The ketogenic diet, the information you need to know
The Ketogenic diet is still one of the world’s most popular diets with an array of information in the media that promises the diet will obliterate fat, increase energy and improve biological marks like fasting glucose, insulin and cholesterol. This post isn’t to debunk these promises as myths but merely to educate and explain that this “wonder” diet may not be what it’s all cracked up to be. When considering any fad diet, what people forget is that we are all individual, we have different needs which means no one diet will be beneficial for the WHOLE population. Yes, if you follow the Ketogenic diet, you may lose weight BUT the amount of weight loss and the length the diet is sustainable will vary for everyone. There is also this consensus that the Keto diet is safe but, like any diet, if not executed correctly it has the potential to cause harm. The real issue is that whilst evidence suggests the diet has benefits on a short-term basis there is little evidence of beneficial effects and sustainability long-term.
Keto was initially developed in the 1920s as a therapeutic diet for the treatment of epilepsy and it demonstrated proven success as it reduced the occurrence of seizures. If you’re curious to learn more about the link between the ketogenic diet and epilepsy watch the film First Do No Harm, starring Meryl Streep, it’s an oldie but I found it super interesting and enjoyed watching it. FYI it is slightly confronting, based on a little boy with epilepsy.
The Keto diet involves eating minimal carbohydrates (30 grams) and high levels of fat and protein. The elimination of carbohydrates forces the body to utilise stored fat as energy. Which is how you lose weight. Fat is turned into energy via the liver where it breaks it down into ketones, sending them into the bloodstream to be used as energy. When somebody is an unmanaged diabetic their body goes through the same process, but instead of starving themselves of carbohydrate, their cells have lost the ability to utilise carbohydrates. Ketoacidosis is when high levels of ketones are in the body and can be dangerous as it alters the blood chemical balance, causing dehydration and potentially leading to coma or death. Generally, the Keto Diet does not cause the body to produce excessive ketones, you still are consuming a small amount of carbohydrates but it is something to be aware of.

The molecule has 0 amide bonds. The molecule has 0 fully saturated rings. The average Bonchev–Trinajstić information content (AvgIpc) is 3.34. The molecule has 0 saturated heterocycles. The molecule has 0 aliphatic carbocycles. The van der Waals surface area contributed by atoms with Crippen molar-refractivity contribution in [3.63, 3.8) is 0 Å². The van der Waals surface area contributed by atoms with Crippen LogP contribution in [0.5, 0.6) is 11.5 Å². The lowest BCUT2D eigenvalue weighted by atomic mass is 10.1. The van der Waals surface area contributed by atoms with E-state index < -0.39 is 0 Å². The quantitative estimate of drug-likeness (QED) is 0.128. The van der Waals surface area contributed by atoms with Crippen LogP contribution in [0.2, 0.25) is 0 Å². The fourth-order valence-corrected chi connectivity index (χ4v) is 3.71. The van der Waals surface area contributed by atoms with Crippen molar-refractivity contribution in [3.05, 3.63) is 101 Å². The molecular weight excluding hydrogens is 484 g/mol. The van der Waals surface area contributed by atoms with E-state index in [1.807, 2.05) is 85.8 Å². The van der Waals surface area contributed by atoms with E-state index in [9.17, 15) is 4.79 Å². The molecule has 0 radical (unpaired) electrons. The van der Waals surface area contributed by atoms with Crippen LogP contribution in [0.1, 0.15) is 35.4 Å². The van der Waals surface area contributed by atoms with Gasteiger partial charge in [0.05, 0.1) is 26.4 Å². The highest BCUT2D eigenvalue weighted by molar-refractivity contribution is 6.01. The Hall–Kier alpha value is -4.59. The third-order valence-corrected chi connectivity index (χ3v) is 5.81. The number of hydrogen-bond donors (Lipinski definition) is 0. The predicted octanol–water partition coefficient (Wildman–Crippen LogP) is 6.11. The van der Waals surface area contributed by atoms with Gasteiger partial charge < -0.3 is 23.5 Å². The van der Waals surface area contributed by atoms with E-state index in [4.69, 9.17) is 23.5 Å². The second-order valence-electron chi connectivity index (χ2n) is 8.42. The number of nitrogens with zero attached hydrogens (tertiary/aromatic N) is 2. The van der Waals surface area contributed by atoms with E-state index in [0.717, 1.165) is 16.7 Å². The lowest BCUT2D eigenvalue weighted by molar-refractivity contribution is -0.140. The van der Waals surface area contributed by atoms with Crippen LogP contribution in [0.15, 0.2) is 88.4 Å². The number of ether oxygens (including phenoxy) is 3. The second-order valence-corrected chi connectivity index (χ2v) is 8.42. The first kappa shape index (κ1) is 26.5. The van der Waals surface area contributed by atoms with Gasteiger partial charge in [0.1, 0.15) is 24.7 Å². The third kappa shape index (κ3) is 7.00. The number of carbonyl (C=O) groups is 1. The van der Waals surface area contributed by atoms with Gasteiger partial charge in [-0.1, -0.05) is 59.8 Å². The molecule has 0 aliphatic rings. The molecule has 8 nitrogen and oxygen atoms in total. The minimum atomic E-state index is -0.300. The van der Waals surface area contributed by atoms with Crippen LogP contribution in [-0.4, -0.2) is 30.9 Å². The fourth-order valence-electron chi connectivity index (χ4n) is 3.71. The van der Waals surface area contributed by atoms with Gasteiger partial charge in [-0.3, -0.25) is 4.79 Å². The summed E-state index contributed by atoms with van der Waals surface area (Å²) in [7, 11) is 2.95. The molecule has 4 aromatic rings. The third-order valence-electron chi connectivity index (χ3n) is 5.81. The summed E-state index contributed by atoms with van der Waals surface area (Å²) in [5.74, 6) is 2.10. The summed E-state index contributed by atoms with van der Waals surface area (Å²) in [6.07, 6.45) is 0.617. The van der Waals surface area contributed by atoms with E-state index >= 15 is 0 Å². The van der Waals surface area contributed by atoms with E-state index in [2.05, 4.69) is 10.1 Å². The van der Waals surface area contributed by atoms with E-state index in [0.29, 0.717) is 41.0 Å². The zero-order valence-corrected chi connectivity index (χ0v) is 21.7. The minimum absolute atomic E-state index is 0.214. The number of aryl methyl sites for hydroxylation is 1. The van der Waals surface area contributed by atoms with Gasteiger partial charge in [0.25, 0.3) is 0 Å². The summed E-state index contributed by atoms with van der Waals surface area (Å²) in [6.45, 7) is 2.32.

Current evidence suggests that the ketogenic diet may be effective for weight loss in obesity and for managing endocrine conditions such as Type 2 diabetes, metabolic syndrome and polycystic ovarian syndrome (PCOS). Effectiveness is based on short-term studies the safety and efficacy of long-term ketogenic dieting and the effectiveness on healthy individuals (i.e. wanting to use the diet for quick weight loss) has not been properly documented.
Long-term adherence to the Keto diet can cause liver and kidney issues due to the strain placed on these organs when converting excess levels of fat to energy and the excess waste associated with these products and increasing protein consumption. Whilst some evidence suggests that short-term effects of the diet may result in a reduction of cardiovascular disease risk factors, like cholesterol levels, long term-effects may be more detrimental than good including vascular injury and increasing the risk of cardiovascular disease. The Keto diet can also alter women’s hormones leading to menstruation cycle irregularities and increases in estrogen. Some evidence also suggests that the Keto diet may lead to altered iron metabolism and reduced ferritin levels, this study was based on athletes and the cause was associated with not only an alteration of metabolism but also a reduced intake of iron-rich foods. Whilst this study was based on athletes, I would suggest issues can occur with anyone, especially when the diet relates to a reduced intake of iron-rich foods like green leafy veggies. Interestingly the keto diet improves the body composition and wellbeing of athletes but it does not lead to increased performance capabilities.
Concerns are also associated with the quality of fat and protein people are choosing to eat and this plays a big role in the effectiveness of the diet. Opting for healthy fats like avocadoes, olive oil, fish, nuts and seeds and reducing red meat and processed meat intake is going to ensure you are providing your body with nourishing foods. Bacon, eggs, sausages, deli meats and cheese seem to be the go-to staples that people choose to consume when on the Keto diet. You have to remember that high levels of any type of food can be dangerous. Whilst research does suggest saturated fat intake no longer leads to cardiovascular disease, it is still wise to monitor intake and opt for healthier sources.
This post was not aimed to deter anyone from the Keto diet, but it’s aimed at informing people of the potential dangers. The diet can be beneficial and if you fall in one of the categories that may seek benefit then it’s definitely worth considering, making sure you speak to a health professional first. But the diet also has it’s downfalls and isn’t safe for everyone.
Basically if used for the short-term the Ketogenic diet-induced rapid weight loss and improves some biological markers such as LDL cholesterol. Long-term use of the Ketogenic diet may not be beneficial with sustainability and safety being an issue. There are plenty of other diets that have better efficacy that should be utilised long-term.
Remember weight loss and being healthy should not involve fad diets but should involve sustainable and long-term changes. If you can increase your intake of whole foods, fruits and vegetables and reduce your reliance on prepackaged convenience foods you'll be taking steps in the right direction.